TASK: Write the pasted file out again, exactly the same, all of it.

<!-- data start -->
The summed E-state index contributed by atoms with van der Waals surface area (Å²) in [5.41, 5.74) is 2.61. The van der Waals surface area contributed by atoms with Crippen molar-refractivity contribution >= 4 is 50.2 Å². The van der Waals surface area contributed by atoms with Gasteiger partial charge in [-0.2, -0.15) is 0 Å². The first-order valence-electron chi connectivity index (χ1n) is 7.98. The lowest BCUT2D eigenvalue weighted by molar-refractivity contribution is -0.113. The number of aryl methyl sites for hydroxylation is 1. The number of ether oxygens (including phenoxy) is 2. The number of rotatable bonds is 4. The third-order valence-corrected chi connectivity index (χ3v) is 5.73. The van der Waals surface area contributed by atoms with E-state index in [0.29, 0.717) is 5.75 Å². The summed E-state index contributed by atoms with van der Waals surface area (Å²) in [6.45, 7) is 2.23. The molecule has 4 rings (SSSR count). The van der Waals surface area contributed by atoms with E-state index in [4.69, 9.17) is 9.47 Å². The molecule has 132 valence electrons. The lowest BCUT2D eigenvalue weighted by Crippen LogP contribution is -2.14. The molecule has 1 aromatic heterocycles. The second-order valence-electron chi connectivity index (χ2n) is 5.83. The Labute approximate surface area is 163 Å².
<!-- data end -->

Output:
The summed E-state index contributed by atoms with van der Waals surface area (Å²) in [5.41, 5.74) is 2.61. The van der Waals surface area contributed by atoms with Crippen molar-refractivity contribution >= 4 is 50.2 Å². The van der Waals surface area contributed by atoms with Gasteiger partial charge in [-0.2, -0.15) is 0 Å². The first-order valence-electron chi connectivity index (χ1n) is 7.98. The lowest BCUT2D eigenvalue weighted by molar-refractivity contribution is -0.113. The number of aryl methyl sites for hydroxylation is 1. The number of ether oxygens (including phenoxy) is 2. The number of rotatable bonds is 4. The third-order valence-corrected chi connectivity index (χ3v) is 5.73. The van der Waals surface area contributed by atoms with E-state index in [0.29, 0.717) is 5.75 Å². The summed E-state index contributed by atoms with van der Waals surface area (Å²) in [6.45, 7) is 2.23. The molecule has 4 rings (SSSR count). The van der Waals surface area contributed by atoms with E-state index in [4.69, 9.17) is 9.47 Å². The molecule has 132 valence electrons. The lowest BCUT2D eigenvalue weighted by Crippen LogP contribution is -2.14. The molecule has 1 aromatic heterocycles. The second-order valence-electron chi connectivity index (χ2n) is 5.83. The Labute approximate surface area is 163 Å².